Perhaps most important, many Iraqis still regard the Sadrist movement with suspicion and fear, suggesting the need for a more patient strategy on Muqtada's part. From this perspective, his short trip could be viewed as a calculated move negotiated with Iranian assistance during Iraq's government formation period, allowing him to test the waters regarding his position in Najaf and the country in general. The trip was short, stage-managed to avoid mishaps, and limited to parameters that were likely prearranged with the Iraqi government and the Hawza.
The centerpiece of Muqtada's visit was his thirty-five-minute Saturday sermon on January 8. The short address had two main messages. First, Muqtada played to his traditional support base by signaling defiance to "the occupation" (i.e., U.S. military presence) and affirming the "legal and religious obligation" to resist it "militarily and culturally and by all the means of resistance."
Second, he reflected the OMS's new role as a partner in the Iraqi government, declaring that if Baghdad "serves the Iraqi people, and provides services, we will stand by it, not against it.... If it doesn't, there are political -- only political -- ways to reform the government." He sought to further his rehabilitation in the political mainstream by clarifying that armed resistance would not be expected of all followers, by demonstrating his cross-sectarian goodwill, and by expressing disapproval of unauthorized militia-type gatherings by his supporters. Even more than his words, the quiet and brief nature of his visit signaled his willingness to work within the rules set by the political and religious mainstream -- for now.
The only policy prescription in Muqtada's sermon concerned the prospect of a new U.S.-Iraqi security agreement that might extend the American military presence beyond 2011. Speaking for the Sadrist movement, Muqtada warned the government that "we're watching you," holding al-Maliki to his December 28, 2010, pledge that "the last American soldier will leave Iraq" by the end of 2011. On this issue, Muqtada's interests have always dovetailed with Tehran's. His January 8 characterization of "our joint enemy: America, Israel, and Britain" is not new, but rather reflects the Sadrists' identification with the arc of anti-Western resistance that Tehran seeks to cultivate in Gaza, Lebanon, Syria, Iraq, and elsewhere.
Implications for U.S. Policy
A myopic focus on the loudest and most obvious vectors of Iranian influence (at the expense of more subtle forms) has been a consistent weakness of U.S. policy in Iraq. Recent developments show that the OMS continues to recover from its setbacks in 2007-2009 and that Muqtada remains an important player on the political scene. Yet his short-lived return to Iraq also points to his near-term political weaknesses, the embryonic status of his rehabilitation, and the limited role that his movement may play in driving the current government's policies. Consequently, Washington should keep its eye on the greater near-term influence that Tehran can wield via its well-positioned proxies in the Shiite political mainstream, most notably elements of al-Maliki's Islamic Dawa Party and the Badr Organization, which collectively control the lion's share of Iraq's security forces and many top-tier ministries.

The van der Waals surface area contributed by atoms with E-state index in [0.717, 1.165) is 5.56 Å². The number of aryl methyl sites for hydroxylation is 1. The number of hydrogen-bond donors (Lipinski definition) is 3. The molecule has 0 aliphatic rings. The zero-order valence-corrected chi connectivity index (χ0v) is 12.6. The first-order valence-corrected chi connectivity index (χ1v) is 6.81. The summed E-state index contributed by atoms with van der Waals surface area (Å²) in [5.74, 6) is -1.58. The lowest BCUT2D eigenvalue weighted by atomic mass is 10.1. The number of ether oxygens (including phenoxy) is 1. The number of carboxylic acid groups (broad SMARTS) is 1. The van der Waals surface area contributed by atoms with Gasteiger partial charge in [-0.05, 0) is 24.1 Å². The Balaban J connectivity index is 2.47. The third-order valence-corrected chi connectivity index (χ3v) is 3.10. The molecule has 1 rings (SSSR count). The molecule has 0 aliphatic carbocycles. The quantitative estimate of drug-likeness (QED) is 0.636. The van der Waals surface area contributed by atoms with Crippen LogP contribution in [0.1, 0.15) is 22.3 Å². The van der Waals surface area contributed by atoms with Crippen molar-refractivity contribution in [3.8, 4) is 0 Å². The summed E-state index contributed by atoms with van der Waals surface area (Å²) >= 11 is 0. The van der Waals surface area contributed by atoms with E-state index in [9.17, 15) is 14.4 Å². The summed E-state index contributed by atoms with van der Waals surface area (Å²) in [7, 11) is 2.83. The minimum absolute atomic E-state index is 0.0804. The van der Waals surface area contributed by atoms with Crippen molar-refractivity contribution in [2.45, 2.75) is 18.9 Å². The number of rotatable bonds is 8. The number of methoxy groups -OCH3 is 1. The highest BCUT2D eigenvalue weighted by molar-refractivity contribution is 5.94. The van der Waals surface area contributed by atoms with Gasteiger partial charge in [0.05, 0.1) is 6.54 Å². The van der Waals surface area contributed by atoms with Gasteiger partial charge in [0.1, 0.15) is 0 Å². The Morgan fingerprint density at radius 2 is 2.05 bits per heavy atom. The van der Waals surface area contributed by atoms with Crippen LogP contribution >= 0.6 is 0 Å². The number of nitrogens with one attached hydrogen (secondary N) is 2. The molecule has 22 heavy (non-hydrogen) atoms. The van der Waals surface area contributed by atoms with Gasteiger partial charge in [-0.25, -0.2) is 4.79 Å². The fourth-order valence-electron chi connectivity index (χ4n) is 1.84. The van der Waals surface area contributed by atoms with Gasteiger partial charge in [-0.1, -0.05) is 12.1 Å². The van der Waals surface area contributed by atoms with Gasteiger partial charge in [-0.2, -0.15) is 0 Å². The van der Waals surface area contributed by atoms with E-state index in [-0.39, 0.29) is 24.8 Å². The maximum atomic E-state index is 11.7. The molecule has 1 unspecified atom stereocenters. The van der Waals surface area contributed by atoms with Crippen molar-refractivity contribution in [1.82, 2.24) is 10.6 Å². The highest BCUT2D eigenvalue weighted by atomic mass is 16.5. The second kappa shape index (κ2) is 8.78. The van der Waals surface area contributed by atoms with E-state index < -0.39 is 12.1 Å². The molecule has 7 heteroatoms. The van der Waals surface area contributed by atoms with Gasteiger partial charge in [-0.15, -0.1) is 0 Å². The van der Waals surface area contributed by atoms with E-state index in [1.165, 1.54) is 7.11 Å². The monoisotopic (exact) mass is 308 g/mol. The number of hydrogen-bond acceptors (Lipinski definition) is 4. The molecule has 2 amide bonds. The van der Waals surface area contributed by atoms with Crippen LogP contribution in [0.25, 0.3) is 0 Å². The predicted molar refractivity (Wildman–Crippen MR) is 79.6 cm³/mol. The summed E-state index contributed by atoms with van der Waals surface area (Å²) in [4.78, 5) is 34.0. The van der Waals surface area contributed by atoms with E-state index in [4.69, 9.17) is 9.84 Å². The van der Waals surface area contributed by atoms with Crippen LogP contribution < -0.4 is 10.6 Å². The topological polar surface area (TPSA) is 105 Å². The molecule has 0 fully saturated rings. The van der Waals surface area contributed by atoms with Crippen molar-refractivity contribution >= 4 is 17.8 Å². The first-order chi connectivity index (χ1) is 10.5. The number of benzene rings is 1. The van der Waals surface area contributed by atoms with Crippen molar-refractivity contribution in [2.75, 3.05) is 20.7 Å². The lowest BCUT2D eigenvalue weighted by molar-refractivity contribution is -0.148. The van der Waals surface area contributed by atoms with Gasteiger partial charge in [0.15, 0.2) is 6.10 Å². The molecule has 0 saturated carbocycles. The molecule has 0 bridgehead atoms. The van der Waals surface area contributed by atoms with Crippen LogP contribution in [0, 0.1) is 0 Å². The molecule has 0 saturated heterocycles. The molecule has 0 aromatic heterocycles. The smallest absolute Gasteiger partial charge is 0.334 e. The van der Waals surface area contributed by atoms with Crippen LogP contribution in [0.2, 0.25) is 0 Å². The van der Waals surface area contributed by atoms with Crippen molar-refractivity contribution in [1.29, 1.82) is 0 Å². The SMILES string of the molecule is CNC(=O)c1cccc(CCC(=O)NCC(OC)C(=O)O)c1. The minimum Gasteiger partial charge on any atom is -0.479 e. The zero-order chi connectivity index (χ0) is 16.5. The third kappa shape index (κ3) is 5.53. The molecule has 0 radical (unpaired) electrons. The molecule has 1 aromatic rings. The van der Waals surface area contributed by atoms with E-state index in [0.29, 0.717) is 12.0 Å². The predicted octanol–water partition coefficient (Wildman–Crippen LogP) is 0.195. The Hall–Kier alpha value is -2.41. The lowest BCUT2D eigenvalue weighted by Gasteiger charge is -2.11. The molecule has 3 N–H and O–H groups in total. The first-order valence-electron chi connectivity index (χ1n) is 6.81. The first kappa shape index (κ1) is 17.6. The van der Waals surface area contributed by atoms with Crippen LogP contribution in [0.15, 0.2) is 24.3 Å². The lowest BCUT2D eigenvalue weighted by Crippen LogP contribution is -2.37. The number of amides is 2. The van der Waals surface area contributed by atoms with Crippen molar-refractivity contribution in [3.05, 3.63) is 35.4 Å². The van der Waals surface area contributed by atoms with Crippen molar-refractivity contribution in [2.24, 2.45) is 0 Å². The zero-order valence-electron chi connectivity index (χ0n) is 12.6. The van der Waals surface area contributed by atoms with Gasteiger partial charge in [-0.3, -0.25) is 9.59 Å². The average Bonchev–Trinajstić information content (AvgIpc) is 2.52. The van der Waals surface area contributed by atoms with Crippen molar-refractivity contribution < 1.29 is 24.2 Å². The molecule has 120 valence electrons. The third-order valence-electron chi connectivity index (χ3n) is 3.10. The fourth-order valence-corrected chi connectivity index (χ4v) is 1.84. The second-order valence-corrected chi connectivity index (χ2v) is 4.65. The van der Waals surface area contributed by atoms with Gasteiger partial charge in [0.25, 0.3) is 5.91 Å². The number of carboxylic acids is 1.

In the longer term, Muqtada may become a more important player: his sights are clearly fixed on eventual dominance of the Iraqi clerical establishment. He also still hopes to establish clerical rule in southern and central Iraq, borrowing from the velayat-e faqih model in Iran but with an Iraqi cleric -- presumably himself -- atop the structure. At some point, Grand Ayatollah Ali al-Sistani's time as Iraq's senior cleric will come to an end, and Muqtada may seek to disrupt the selection of his successor from the traditional "quietist" school (which rejects a velayat-e faqih system for Iraq). In that scenario, Muqtada's nationalist and dynastic interests would potentially come into conflict with Tehran's ambitions to dominate the Hawza and, through it, to control Iraq's Shiites.
Accordingly, Washington should find ways to exploit strains in Muqtada's relationship with the Iranian government, both on the looming al-Sistani succession issue and many others (e.g., Tehran's deliberate splintering of his support base). As the United States seeks to balance Iranian influence in Iraq, continued tracking of the Sadrist movement's internal dynamics will be critical, as will maintenance of U.S. diplomatic outposts in strategic locations such as Hillah, near Najaf.
Michael Knights is a Lafer fellow in the Military and Security Studies Program at The Washington Institute.